Totally Awesome Hulk is a great series mostly in part because Greg Pak has managed to squeeze so much interesting character work out of it. Characters seemingly underwritten are now fleshed out and interesting. This week marks the latest trade paperback release from the series which in fact features other writers as it’s a hodgepodge of one-shot stories. Sounds like a good place to get a smattering of perspectives on the characters.
So what’s it about?
The official summary reads:
Weapons of Mutant Destruction explode in the face of the Totally Awesome Hulk! An incredible crossover begins as Amadeus Cho is hunted by Weapon X – the program behind deadly new soldiers targeting Sabretooth, Old Man Logan, Domino, Warpath and Lady Deathstrike! With deadly Adamantium cyborgs on the loose picking off seemingly unconnected targets, Amadeus must keep his wits about him to uncover the mystery behind Weapon X – but how can he maintain his cool against the most savage threats he’s ever faced? Meanwhile, the program’s scientists are closer than ever to perfecting Batch H…and when it wakes up, it’ll be as mad as hell!
Can I jump in easily?
Not really! This trade paperback is extra dicey for casual readers because it not only opens with a new arc and doesn’t complete it, but loops in a done-in-one tale with Moon Girl, has a Monsters Unleashed tie-in issue, the special Generations issue, and then ends with the next adventure currently taking place in the single issue format. All in all, this trade is all over the place, but (and it’s a big but) it does tell a universal story of Amadeus Cho losing control of the Hulk. Cue dramatic music.
Reason 1: Amadeus is not fine, guys!
Jay-Z makes it into this collection.
For the longest time, Greg Pak has been writing this character like he’s perfect. It’s true he Hulks out due to his pride which is a character defect, but he’s kept the Hulk in check and seems perfectly normal. This volume aims to show how that hasn’t been the case. Pak makes a strong point about how pride may not be as bad as anger, but it still stems from fear and weakness. The green monster inside him is well aware of that, which we get to see in a key scene that ends this volume, but also a hint at in the Monsters Unleashed tie-in (written by Bryan Hill) and again in the excellent Generations installment.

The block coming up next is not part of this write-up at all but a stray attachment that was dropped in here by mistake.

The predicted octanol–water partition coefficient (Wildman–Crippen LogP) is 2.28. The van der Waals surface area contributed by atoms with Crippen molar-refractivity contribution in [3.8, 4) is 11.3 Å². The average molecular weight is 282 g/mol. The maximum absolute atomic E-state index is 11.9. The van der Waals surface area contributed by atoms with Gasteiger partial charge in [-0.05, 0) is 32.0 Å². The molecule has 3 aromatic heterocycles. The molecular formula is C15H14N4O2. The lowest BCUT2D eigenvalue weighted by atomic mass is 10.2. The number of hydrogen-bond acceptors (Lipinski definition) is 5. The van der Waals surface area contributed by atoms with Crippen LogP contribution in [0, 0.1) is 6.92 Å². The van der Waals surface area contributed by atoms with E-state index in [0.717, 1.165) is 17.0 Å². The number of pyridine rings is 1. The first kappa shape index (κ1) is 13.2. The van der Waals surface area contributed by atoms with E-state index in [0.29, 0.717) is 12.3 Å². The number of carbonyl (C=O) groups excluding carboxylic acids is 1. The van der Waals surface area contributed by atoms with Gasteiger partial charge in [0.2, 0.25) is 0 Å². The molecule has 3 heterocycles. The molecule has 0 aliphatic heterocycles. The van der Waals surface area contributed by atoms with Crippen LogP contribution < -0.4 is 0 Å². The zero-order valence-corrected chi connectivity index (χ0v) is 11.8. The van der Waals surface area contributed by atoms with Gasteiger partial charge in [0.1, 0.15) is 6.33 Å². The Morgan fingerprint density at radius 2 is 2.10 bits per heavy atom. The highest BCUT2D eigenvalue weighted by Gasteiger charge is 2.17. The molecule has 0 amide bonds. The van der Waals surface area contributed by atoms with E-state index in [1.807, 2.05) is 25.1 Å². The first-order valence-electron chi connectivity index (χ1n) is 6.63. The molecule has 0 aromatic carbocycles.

Reason 2: There’s great art throughout worth peeping.
This collection contains six issues of comics, all of which were drawn by different people. The art ranges from Robert Gill’s excellent hyper-detailed superhero-comics look to a bright and cartoony style from Natacha Bustos. Both are good, have their merits and pull off different things. Ty Templeton’s Monsters Unleashed tie-in issue has a clean Saturday morning cartoon look that suits the ego on Amadeus. Then later, Ricardo Lopez Ortiz drops a gritty style, anime like in its kinetic energy, that suits the monster madness and mind bending stuff going on. Matteo Buffagni’s Generations issue is also gritty, but more realistic looking which suits the deeper meaning of the story.
Reason 3: Collects a few oddball issues you wouldn’t find unless you dug through the single issue bins
Let’s face it, not every story fits into a six issue story arc that’ll one day be collected in a trade paperback. Some of the greatest comic book stories are those that are told in a single issue and this trade paperback has three of them! It is a bit odd the first issue in this book starts a story that is finished elsewhere and then the last issue in this book starts a new direction for the character (which will need to be read elsewhere) but that almost gives this book a bookended feel. Bravo, editors, for thinking that one up.
Two Hulks…at the same time!
Reasons to be wary?
As I said above, this book can be schizophrenic to say the least. It opens with a tale that weaves in Logan of all people, cuts to a Devil Dinosaur and Moon Girl Adventure, and then pops around some more after that. There is a singular thread of Amadeus losing control of the Hulk though admittedly that isn’t apparent in every chapter of this collection.
Is there a rationale to the reasons?
If you give this book a chance you’re bound to enjoy yourself. The problem is, the narrative is wonky and jumps around and doesn’t follow a singular path. That could be a dealbreaker for anyone wanting a complete story, but if you’re interested in this version of the Hulk, each chapter within is worthy of your time.